“The French ended up turning the table over yesterday, but without breaking the crockery.”
This is how the Editor-in-Chief of one regional newspaper, La Voix du Nord, described the first round of the presidential election, which saw centrist Emmanuel Macron finish first, above far-right Marine Le Pen. He is now widely expected to beat Le Pen in the run-off in a fortnight’s time and become France’s next president. Continue reading The Macron supporters in Le Pen’s heartland
This article was published on The Huffington Post
One of my favourite French words is bouleversement. It means disruption or upheaval. Zidane’s head-butt in the 2006 World Cup final represented bouleversement for the French team. When Parisian bakers were allowed to go on holiday whenever they wanted for the first time in 2015, there was (perhaps) bouleversement as locals found it harder to buy baguettes. Determined to conserve their culture, their language and their 35-hour week, the French see bouleversements everywhere.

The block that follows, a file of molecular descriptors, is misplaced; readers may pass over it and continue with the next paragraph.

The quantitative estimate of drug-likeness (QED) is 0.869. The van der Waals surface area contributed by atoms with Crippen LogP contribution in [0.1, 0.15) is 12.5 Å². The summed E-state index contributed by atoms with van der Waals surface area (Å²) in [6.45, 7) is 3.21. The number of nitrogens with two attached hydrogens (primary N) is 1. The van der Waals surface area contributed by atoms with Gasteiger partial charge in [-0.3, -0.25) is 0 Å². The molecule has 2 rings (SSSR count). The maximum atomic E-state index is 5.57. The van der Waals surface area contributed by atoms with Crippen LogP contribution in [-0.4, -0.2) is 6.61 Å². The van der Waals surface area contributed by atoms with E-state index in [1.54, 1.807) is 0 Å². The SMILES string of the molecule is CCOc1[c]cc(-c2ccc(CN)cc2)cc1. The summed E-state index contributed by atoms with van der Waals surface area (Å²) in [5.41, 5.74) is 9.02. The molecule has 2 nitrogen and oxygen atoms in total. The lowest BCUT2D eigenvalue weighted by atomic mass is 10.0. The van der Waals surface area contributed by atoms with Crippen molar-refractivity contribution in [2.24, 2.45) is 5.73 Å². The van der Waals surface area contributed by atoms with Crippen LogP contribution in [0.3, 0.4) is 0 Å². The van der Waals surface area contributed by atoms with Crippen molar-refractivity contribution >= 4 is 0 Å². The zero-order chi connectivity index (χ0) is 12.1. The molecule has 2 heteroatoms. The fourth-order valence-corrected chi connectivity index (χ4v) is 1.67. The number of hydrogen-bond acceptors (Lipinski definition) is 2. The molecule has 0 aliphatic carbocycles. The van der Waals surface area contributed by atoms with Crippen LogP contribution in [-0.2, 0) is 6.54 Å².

On Sunday 23rd April French voters go to the polls for the first-round of the presidential election. There are eleven candidates facing the voters, and – providing no-one reaches the 50 percent threshold – the top two will go through to the second-round a fortnight later.
The current polling is available here.
It has certainly been a campaign of bouleversements. If you have not been following it so far, here is a guide to the main candidates. Continue reading Everything you need to know about the French election